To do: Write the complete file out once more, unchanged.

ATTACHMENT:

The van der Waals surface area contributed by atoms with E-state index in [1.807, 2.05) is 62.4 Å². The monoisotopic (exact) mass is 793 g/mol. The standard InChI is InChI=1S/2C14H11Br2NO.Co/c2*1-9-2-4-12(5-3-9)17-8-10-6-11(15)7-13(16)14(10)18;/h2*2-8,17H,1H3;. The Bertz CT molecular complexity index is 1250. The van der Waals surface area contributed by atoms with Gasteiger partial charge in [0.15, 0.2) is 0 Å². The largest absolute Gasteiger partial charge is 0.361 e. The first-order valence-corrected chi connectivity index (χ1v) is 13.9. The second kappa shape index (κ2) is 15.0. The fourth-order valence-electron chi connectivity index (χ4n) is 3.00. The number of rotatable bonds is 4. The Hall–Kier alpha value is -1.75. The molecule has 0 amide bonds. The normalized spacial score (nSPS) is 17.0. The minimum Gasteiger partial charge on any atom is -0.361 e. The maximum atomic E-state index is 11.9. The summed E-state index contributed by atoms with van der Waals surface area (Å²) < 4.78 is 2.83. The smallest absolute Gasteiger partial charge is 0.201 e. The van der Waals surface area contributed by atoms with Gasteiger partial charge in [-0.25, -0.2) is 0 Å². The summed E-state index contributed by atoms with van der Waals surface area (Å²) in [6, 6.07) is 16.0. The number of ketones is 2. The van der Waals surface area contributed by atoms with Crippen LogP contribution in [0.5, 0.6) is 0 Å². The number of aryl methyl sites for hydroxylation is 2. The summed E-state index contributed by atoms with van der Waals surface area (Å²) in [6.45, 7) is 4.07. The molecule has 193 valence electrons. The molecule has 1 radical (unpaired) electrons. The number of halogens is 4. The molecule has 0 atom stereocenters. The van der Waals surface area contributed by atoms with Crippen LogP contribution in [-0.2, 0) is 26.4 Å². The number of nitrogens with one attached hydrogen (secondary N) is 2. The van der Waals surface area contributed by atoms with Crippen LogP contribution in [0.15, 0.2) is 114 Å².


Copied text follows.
The van der Waals surface area contributed by atoms with E-state index in [1.807, 2.05) is 62.4 Å². The monoisotopic (exact) mass is 793 g/mol. The standard InChI is InChI=1S/2C14H11Br2NO.Co/c2*1-9-2-4-12(5-3-9)17-8-10-6-11(15)7-13(16)14(10)18;/h2*2-8,17H,1H3;. The Bertz CT molecular complexity index is 1250. The van der Waals surface area contributed by atoms with Gasteiger partial charge in [0.15, 0.2) is 0 Å². The largest absolute Gasteiger partial charge is 0.361 e. The first-order valence-corrected chi connectivity index (χ1v) is 13.9. The second kappa shape index (κ2) is 15.0. The fourth-order valence-electron chi connectivity index (χ4n) is 3.00. The number of rotatable bonds is 4. The Hall–Kier alpha value is -1.75. The molecule has 0 amide bonds. The normalized spacial score (nSPS) is 17.0. The minimum Gasteiger partial charge on any atom is -0.361 e. The maximum atomic E-state index is 11.9. The summed E-state index contributed by atoms with van der Waals surface area (Å²) < 4.78 is 2.83. The smallest absolute Gasteiger partial charge is 0.201 e. The van der Waals surface area contributed by atoms with Gasteiger partial charge in [-0.25, -0.2) is 0 Å². The summed E-state index contributed by atoms with van der Waals surface area (Å²) in [6, 6.07) is 16.0. The number of ketones is 2. The van der Waals surface area contributed by atoms with Crippen LogP contribution in [0.5, 0.6) is 0 Å². The number of aryl methyl sites for hydroxylation is 2. The summed E-state index contributed by atoms with van der Waals surface area (Å²) in [6.45, 7) is 4.07. The molecule has 193 valence electrons. The molecule has 1 radical (unpaired) electrons. The number of halogens is 4. The molecule has 0 atom stereocenters. The van der Waals surface area contributed by atoms with Crippen LogP contribution in [-0.2, 0) is 26.4 Å². The number of nitrogens with one attached hydrogen (secondary N) is 2. The van der Waals surface area contributed by atoms with Crippen LogP contribution in [0.15, 0.2) is 114 Å².